Sarah Mapps Douglass

September 9, 1806 - September 8, 1882—Note this profile is still being updated.


Sarah Mapps Douglass was a devoted educator, a lecturer on women’s health, an activist, an abolitionist and a writer.

Sarah was born into a prominent Philadelphia family. Her grandfather was an early member of the Free African Society and a Quaker educator. Her father was a hairdresser and her mother, Grace Bustill Douglass, a milliner and also a teacher.

Sarah Mapps Douglass started teaching in 1827 in a school that her mother opened in 1819 with James Forten, another prominent member of Philadelphia’s Free Black community. She continued her work there until moving to New York City in 1833 to teach in an African Free School. While Douglass was disillusioned by the racial discrimination she encountered in New York, she nevertheless took up a position of active advocacy for the children in her school and in the larger network of schools.

Douglass returned to Philadelphia and started her own school for girls in the city. She ran this school from 1834 to 1852 when financial considerations motivated her to petition the Institute for Colored Youth, incorporated in 1842 as a school for African American boys and girls, to integrate her school into its institution. The administrators of the ICY accepted Douglass’ proposal and she came on as faculty there in 1852. Her teaching grew in power, strength and appeal over her long and committed career as an educator. Douglass taught on faculty at ICY for twenty-three years until ill health finally compelled her to stop in 1876.

Throughout her time teaching, Sarah Mapps Douglass was active in numerous organizing efforts in the city. In 1831, she co-founded the Female Literary Society and served as one of the organizations leaders. The Female Literary Society was a vital organization for African-American women, providing a physical library of books and articles as well as weekly meetings to engage in vibrant discussion about writing by members of the Society as well as other writers in the city and the country.

Douglass’ relationships and collaborations in the Female Literary Society led directly into the founding, in 1833, of the Philadelphia Female Anti-Slavery Society, a group of white and Black women advocating, fundraising, speaking, writing and organizing for the immediate abolition of slavery. Sarah Mapps Douglass was an integral member of the group. She was appointed by the group to be in the delegation to attend the first Anti-Slavery Convention of American Women. As New York anti-slavery societies were segregated, Douglass and others of Philadelphia’s African American delegates bore the brunt of the hostility directed toward the group. Despite this burden, Sarah Mapps Douglass, her mother, Grace Bustill Douglass, and the three Forten sisters, Margaretta, Sarah Louise and Harriet, ascended to leadership roles at the convention as they were elected to serve on various committees, elected into leadership positions and asked to assist on the drafting of critical documents produced during the Convention.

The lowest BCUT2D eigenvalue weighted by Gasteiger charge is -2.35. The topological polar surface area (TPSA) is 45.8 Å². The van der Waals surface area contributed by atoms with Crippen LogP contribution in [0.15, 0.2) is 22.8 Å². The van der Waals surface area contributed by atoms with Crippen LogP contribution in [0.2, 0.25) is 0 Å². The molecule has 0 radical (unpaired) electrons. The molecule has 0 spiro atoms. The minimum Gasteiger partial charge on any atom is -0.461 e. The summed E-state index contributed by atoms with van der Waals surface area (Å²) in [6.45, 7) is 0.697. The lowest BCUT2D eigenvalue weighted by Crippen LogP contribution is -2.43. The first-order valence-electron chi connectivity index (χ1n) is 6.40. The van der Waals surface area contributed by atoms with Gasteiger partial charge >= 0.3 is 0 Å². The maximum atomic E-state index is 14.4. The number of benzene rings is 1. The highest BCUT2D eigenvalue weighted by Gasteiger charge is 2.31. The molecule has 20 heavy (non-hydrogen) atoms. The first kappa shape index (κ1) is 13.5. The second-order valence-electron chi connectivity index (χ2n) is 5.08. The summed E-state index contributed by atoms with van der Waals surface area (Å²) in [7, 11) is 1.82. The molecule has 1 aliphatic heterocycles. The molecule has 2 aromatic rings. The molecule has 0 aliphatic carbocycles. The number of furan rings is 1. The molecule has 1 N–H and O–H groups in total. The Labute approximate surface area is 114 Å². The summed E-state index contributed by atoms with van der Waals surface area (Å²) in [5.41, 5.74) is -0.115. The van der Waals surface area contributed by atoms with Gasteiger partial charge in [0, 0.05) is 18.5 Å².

Sarah Mapps Douglass was a prolific and eloquent writer whose work was published numerous times in magazines and newspapers such as The Liberator, the Genius of Universal Emancipation and the Constitutional Advocate of Universal Liberty.

Sarah Mapps Douglass participated in efforts to open medical education to women and enrolled, in 1852-53 in the Female Medical College of Philadelphia for a four-month term of lectures on current areas of medical knowledge, including anatomy, physiology, obstetrics and pathology. She continued attending courses at Penn Medical University, in 1855, 1857 and 1858. In 1855, Douglass initiated a public lecturing career in Philadelphia and New Work offering a series of evolving and revolving lectures on anatomy, respiration, circulation and women’s health.

While Douglass considered herself a Quaker from childhood, she was a fierce and committed critic of the persistent, insidious racism and segregation in Quaker Meetings.

Sarah Mapps Douglass continued her public activism until her death on September 8, 1882.

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